Forged in the fires of the Bronx and Kingston, Jamaica, hip-hop became the Esperanto of youth rebellion and a generation-defining movement. In a post-civil rights era defined by deindustrialization and globalization, hip-hop crystallized a multiracial, polycultural generation's worldview and transformed American politics and culture. But that epic story has never been told with this kind of breadth, insight, and style.
Based on original interviews with DJs, b-boys, rappers, graffiti writers, activists, and gang members, with unforgettable portraits of many of hip-hop's forebears, founders, and mavericks, including DJ Kool Herc, Afrika Bambaataa, Chuck D, and Ice Cube, Can't Stop Won't Stop chronicles the events, the ideas, the music, and the art that marked the hip-hop generation's rise from the ashes of the '60s into the new millennium. Here is a powerful cultural and social history of the end of the American century and a provocative look into the new world that the hip-hop generation created.
©2005 Jeff Chang; introduction copyright 2005 by DJ Kool Herc (P)2016 Tantor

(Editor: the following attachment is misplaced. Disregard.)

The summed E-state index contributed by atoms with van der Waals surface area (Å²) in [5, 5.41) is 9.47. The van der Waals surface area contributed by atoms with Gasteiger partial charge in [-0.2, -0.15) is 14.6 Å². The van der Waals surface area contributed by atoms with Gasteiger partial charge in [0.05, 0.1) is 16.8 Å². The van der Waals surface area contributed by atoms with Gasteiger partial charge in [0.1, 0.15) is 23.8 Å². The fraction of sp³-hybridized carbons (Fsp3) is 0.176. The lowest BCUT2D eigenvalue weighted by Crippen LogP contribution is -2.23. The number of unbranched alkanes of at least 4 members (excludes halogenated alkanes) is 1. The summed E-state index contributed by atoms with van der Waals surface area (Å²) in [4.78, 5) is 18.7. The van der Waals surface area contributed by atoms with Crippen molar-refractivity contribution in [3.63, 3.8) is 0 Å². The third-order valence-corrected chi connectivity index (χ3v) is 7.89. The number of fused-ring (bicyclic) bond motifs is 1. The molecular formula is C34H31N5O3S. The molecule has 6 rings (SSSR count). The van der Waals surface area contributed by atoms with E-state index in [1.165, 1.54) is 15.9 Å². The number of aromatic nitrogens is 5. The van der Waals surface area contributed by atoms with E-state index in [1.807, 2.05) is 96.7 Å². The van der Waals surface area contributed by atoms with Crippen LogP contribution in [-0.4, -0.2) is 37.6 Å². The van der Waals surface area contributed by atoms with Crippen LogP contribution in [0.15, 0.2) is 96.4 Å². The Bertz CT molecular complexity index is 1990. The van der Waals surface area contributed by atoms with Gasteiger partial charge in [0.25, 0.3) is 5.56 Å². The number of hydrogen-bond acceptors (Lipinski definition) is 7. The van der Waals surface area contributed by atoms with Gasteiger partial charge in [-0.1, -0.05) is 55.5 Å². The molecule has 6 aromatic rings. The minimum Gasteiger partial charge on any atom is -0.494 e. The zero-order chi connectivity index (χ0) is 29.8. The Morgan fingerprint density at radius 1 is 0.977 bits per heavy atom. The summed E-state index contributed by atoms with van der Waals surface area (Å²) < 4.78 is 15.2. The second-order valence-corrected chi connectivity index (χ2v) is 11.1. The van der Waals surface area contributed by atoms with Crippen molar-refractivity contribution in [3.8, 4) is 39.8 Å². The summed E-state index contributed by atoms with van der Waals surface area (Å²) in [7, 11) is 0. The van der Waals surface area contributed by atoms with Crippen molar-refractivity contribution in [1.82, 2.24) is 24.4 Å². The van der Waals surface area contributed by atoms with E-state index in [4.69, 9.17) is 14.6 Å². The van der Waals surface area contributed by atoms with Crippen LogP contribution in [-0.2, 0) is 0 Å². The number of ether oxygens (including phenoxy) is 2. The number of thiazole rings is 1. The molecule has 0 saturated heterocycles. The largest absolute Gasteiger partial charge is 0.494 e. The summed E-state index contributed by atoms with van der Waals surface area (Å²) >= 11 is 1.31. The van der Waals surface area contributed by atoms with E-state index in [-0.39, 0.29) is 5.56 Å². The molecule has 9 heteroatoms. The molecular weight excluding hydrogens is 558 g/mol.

I started reading this in college for a class about 8 years ago and finally decided to finish it via audiobook. I'm an old school hip-hop nerd and was hoping for a bunch of behind the scenes stories about guys like Eric B. and Rakim, A Tribe Called Quest, etc. About 20% of this book is that, the rest is about why Republicans are evil. It felt like the entire second half of the book was about the LA riots, which was interesting and informative, but if I wanted to learn more about that, I would have downloaded an audiobook about the LA riots. I understand that it all ties in with "hip-hop activism", but it's weird when an audiobook that is supposedly about a genre of music goes on for hours without mentioning said genre of music. The narrator was solid, I recommend imagining him wearing a beret the whole time you are listening. Don't get me wrong, I learned a lot from this book and there were many interesting anecdotes, but I would recommend this more as a political science book than a book about hip-hop.
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